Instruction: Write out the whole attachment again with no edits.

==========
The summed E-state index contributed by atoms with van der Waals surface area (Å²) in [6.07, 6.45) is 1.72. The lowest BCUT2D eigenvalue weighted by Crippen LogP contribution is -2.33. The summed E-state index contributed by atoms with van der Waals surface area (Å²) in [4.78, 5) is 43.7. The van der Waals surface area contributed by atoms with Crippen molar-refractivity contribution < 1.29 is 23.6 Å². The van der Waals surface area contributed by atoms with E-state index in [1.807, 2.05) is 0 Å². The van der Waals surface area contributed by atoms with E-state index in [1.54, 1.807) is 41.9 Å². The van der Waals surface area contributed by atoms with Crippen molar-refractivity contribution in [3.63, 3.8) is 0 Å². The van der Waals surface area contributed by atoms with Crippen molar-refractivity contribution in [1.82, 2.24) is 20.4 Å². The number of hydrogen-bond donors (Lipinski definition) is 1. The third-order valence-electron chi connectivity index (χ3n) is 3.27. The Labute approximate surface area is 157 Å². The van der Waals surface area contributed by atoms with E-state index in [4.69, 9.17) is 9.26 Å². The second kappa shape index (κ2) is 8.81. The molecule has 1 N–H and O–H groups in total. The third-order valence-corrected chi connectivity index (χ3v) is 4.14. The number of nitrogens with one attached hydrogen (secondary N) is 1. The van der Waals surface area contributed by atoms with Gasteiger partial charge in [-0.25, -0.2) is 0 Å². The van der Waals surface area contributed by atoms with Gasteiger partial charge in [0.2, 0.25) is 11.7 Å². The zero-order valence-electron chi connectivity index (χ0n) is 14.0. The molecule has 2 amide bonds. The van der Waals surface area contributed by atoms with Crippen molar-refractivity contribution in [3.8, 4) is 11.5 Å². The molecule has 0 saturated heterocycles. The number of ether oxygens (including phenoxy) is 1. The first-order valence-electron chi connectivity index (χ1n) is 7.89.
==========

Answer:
The summed E-state index contributed by atoms with van der Waals surface area (Å²) in [6.07, 6.45) is 1.72. The lowest BCUT2D eigenvalue weighted by Crippen LogP contribution is -2.33. The summed E-state index contributed by atoms with van der Waals surface area (Å²) in [4.78, 5) is 43.7. The van der Waals surface area contributed by atoms with Crippen molar-refractivity contribution < 1.29 is 23.6 Å². The van der Waals surface area contributed by atoms with E-state index in [1.807, 2.05) is 0 Å². The van der Waals surface area contributed by atoms with E-state index in [1.54, 1.807) is 41.9 Å². The van der Waals surface area contributed by atoms with Crippen molar-refractivity contribution in [3.63, 3.8) is 0 Å². The van der Waals surface area contributed by atoms with Crippen molar-refractivity contribution in [1.82, 2.24) is 20.4 Å². The number of hydrogen-bond donors (Lipinski definition) is 1. The third-order valence-electron chi connectivity index (χ3n) is 3.27. The Labute approximate surface area is 157 Å². The van der Waals surface area contributed by atoms with E-state index in [4.69, 9.17) is 9.26 Å². The second kappa shape index (κ2) is 8.81. The molecule has 1 N–H and O–H groups in total. The third-order valence-corrected chi connectivity index (χ3v) is 4.14. The number of nitrogens with one attached hydrogen (secondary N) is 1. The van der Waals surface area contributed by atoms with Gasteiger partial charge in [-0.25, -0.2) is 0 Å². The van der Waals surface area contributed by atoms with Gasteiger partial charge in [0.2, 0.25) is 11.7 Å². The zero-order valence-electron chi connectivity index (χ0n) is 14.0. The molecule has 2 amide bonds. The van der Waals surface area contributed by atoms with Crippen molar-refractivity contribution in [3.8, 4) is 11.5 Å². The molecule has 0 saturated heterocycles. The number of ether oxygens (including phenoxy) is 1. The first-order valence-electron chi connectivity index (χ1n) is 7.89.